Look at me looking. That could well be Martin Scorsese’s motto, or serve as a concise summary of his stylistic modus operandi. His in-your-face visual style steers the audience’s gaze and commands their eyes.
No wonder then that extreme close-ups of eyes feature heavily in all of his work, from his feature films to the commercials he directed. In most movies, such a close-up would signal an upcoming point of view shot, or serve to stimulate the identification of the viewer with the character. But in Scorsese’s filmic universe, these close-ups more often have a different function. They are his way of reminding the audience of their own act of viewing, of their status as spectator.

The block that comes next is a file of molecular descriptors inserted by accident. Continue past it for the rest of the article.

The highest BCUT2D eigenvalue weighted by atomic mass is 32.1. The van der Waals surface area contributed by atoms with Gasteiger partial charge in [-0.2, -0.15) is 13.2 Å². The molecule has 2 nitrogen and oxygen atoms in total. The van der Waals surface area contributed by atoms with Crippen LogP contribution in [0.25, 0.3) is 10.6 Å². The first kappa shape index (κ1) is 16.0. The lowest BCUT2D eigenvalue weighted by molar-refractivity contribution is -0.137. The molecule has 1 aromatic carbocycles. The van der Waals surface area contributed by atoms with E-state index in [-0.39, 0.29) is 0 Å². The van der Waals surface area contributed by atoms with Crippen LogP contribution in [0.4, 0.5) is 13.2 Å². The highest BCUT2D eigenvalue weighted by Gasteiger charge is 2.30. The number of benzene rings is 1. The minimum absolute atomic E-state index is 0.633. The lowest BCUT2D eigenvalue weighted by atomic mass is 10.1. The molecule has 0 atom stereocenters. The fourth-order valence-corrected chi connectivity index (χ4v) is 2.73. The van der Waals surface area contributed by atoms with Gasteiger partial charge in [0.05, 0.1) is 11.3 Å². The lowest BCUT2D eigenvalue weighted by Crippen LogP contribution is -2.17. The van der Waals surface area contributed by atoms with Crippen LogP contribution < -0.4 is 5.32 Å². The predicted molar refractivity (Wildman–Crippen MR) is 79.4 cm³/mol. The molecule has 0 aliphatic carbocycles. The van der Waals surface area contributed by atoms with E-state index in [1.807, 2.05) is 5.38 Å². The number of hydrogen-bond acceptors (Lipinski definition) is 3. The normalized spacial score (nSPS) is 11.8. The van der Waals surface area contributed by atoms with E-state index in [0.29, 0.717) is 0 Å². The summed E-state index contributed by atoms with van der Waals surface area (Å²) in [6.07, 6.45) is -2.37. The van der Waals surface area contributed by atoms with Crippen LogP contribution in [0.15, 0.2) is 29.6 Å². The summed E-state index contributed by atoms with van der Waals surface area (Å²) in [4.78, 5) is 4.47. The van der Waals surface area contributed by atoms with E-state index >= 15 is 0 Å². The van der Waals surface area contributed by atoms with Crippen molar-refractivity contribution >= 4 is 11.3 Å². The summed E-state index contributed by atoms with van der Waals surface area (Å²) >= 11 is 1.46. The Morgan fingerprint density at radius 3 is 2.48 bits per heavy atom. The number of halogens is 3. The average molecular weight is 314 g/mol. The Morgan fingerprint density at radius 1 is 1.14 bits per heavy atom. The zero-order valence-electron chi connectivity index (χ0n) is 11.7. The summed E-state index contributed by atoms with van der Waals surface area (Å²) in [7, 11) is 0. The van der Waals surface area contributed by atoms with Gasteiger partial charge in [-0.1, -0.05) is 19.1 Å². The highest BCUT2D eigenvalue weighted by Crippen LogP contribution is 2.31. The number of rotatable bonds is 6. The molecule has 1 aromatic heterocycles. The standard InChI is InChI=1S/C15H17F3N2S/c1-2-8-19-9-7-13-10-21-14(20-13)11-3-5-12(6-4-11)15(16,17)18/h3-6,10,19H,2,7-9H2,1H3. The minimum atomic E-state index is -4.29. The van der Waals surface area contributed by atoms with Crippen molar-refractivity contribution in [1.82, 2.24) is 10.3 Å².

It’s an almost Brechtian device, reminding the viewer of the central conceit that is at the heart of the movie-going experience. A film is no first-hand experience but a heavily mediated one. Scorsese constantly reminds the viewers of their place in the pecking order: they are looking at Scorsese looking at a scene. And the director wastes no time in rubbing this under our noses: half a dozen of his movies start with a close-up of a character’s eyes (or have a comparable shot in the very first scene).
These on-screen stares are mirror images of the audience’s gaze at the screen. And their excessively close framing reminds the audience who is holding up that mirror…
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